This content is brought to you by a partnership between the two leaders in Concrete Moisture Testing, IFTI (Independent Floor Testing and Inspection) and Wagner Meters.
Original article by Jason Spangler
A concrete surface moisture meter is a useful tool when used correctly. The aim of this article is to separate fact from fiction when it comes to using concrete surface moisture meters to test concrete moisture levels. We’re going to talk about how concrete dries, what concrete surface moisture meters are capable of doing, and what they’re not capable of doing. We’re going to finish by discussing when and how to properly use a concrete surface moisture meter.
The Truth About Concrete Moisture Testing
The two most commonly used QUANTITATIVE methods of measuring moisture in concrete are relative humidity testing and the calcium chloride (CaCl) test. However, the CaCl test produces less useful, more variable readings because it only measures moisture on the surface of the slab.
The CaCl test involves placing a small dish of calcium chloride on the concrete and then sealing it under a plastic dome. It’s left there for three days, and then the resulting change in weight is used to calculate the MVER (moisture vapor emission rate).
Concrete surface moisture meters work by sending an electromagnetic signal into the concrete and measuring the capacitance of the field. However, they only work down to ¾-inch depth, and the reading can be affected by various things in the concrete mix such as the type of aggregate, the amount of water in the aggregate mix, the porosity of the concrete, the surface profile of the concrete, and any admixtures. Rebar can affect the reading as well. Also, the ASTM F2659 standard states that concrete moisture meters are for comparative measurement only. They are not intended for making final flooring installation decisions.
Concrete Dries From The Top Down
Uncovered concrete dries from the top down. In other words, just because the surface of the slab is dry doesn’t mean the entire slab is dry. This is why both concrete surface moisture meters and the CaCl test can produce inaccurate results. They tell you nothing about moisture deep in a slab.
This is a problem because if you cover and seal a concrete slab that isn’t fully dry, the moisture will start to disperse evenly throughout the slab. You thought the slab was dry because the surface was dry. However, when you place a covering on it, excess moisture deep within the slab starts rising to the surface. This is how flooring failures often happen.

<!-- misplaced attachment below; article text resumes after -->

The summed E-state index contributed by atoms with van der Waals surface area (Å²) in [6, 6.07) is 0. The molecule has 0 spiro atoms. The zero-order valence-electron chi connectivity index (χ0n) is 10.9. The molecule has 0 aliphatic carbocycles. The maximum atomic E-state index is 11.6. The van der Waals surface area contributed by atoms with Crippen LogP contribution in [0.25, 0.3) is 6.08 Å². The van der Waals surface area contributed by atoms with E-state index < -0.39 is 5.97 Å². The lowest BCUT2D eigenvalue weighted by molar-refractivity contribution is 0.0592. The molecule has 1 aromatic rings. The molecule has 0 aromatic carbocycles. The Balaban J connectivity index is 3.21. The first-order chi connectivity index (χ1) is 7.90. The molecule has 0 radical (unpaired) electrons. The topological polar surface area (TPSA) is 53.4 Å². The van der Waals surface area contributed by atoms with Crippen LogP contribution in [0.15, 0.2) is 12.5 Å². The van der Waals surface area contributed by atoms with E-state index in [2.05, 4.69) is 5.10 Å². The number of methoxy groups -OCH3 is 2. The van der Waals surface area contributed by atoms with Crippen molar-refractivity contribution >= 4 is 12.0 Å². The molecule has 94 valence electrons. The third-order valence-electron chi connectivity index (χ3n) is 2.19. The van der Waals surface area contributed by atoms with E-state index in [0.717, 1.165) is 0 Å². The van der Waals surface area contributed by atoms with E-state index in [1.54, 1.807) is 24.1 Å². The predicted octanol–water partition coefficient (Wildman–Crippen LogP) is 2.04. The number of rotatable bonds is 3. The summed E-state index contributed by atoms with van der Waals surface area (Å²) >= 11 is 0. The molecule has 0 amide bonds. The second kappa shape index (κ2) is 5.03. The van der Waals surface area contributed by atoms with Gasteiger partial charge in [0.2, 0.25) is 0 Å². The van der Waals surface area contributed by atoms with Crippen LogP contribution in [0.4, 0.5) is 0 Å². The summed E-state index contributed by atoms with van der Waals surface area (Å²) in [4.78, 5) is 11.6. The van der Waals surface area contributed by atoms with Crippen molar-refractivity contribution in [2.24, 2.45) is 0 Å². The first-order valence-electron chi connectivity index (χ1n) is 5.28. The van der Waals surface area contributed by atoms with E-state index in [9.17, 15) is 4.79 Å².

What Concrete Moisture Meters Can And Cannot Do
What concrete moisture meters can do
Concrete surface moisture meters can tell you—qualitatively—whether a concrete floor slab is wet or dry. The ASTM F2659 says a concrete moisture meter is for the “preliminary evaluation of the comparative moisture condition of concrete, gypsum cement, and other floor slabs and screeds.”
What concrete moisture meters can’t do
Concrete surface moisture meters can’t give you quantitative data about moisture content in a concrete slab. This isn’t what they’re designed to do. In fact, they can’t do this because no two batches of concrete are the same.
Because concrete surface moisture meters can only give a surface-based reading, they can’t give you quantitative data about moisture throughout the slab. In other words, they can’t tell you if a slab is dry enough for a flooring installation, even if we’d all like them to be able to.
So does that mean a concrete pinless moisture meter is useless? Definitely not, as you shall see.
Using A Concrete Moisture Meter With In Situ RH Testing
Today, the most reliable method for moisture measurement in concrete floor slabs is the in situ relative humidity (RH) test (ASTM F2170). Unlike other concrete moisture testing methods, the in situ RH test is supported by scientific research, and can tell you if there’s moisture deep within the slab.
The in situ RH test is both easy to perform and highly accurate. You simply drill a hole to the required depth, insert an RH probe (also called an “RH sensor”), and then come back 24 hours later to take an RH reading. You can use a concrete moisture meter to determine where to place the in situ probes. In other words, you can use it to find areas of the slab where you suspect the RH level within the slab is higher.
Unfortunately, some people avoid using the in situ RH test because they think it’s too difficult or they’re worried they won’t perform the test properly. This concern is unwarranted. The RH test is easy. All you need to do is properly perform it by following the ASTM F2170 standard. Just download this checklist and make sure you go through all the steps.
Concrete Moisture Testing Made Easy Using Wagner Meters’ Rapid RH® L6
Our Rapid RH® L6 system makes in situ RH testing easier than ever before, and it fully complies with ASTM F2170. You can send the results of your readings (including the RH and ambient temperature) to the accompanying DataMaster™ app, installed on your smartphone or tablet for easy reporting.
For more information about concrete moisture meters and testing, check out the American Concrete Institute, and RapidRH.com where you’ll find a large collection of articles, videos, and other educational content about concrete moisture testing. If you want to go from zero to hero in about an hour, be sure to check out these free webinars about moisture testing.
To learn more about the Rapid RH L6 system, C555 Concrete Moisture Meter, or the DataMaster app, call the Rapid RH team at 800-933-3506.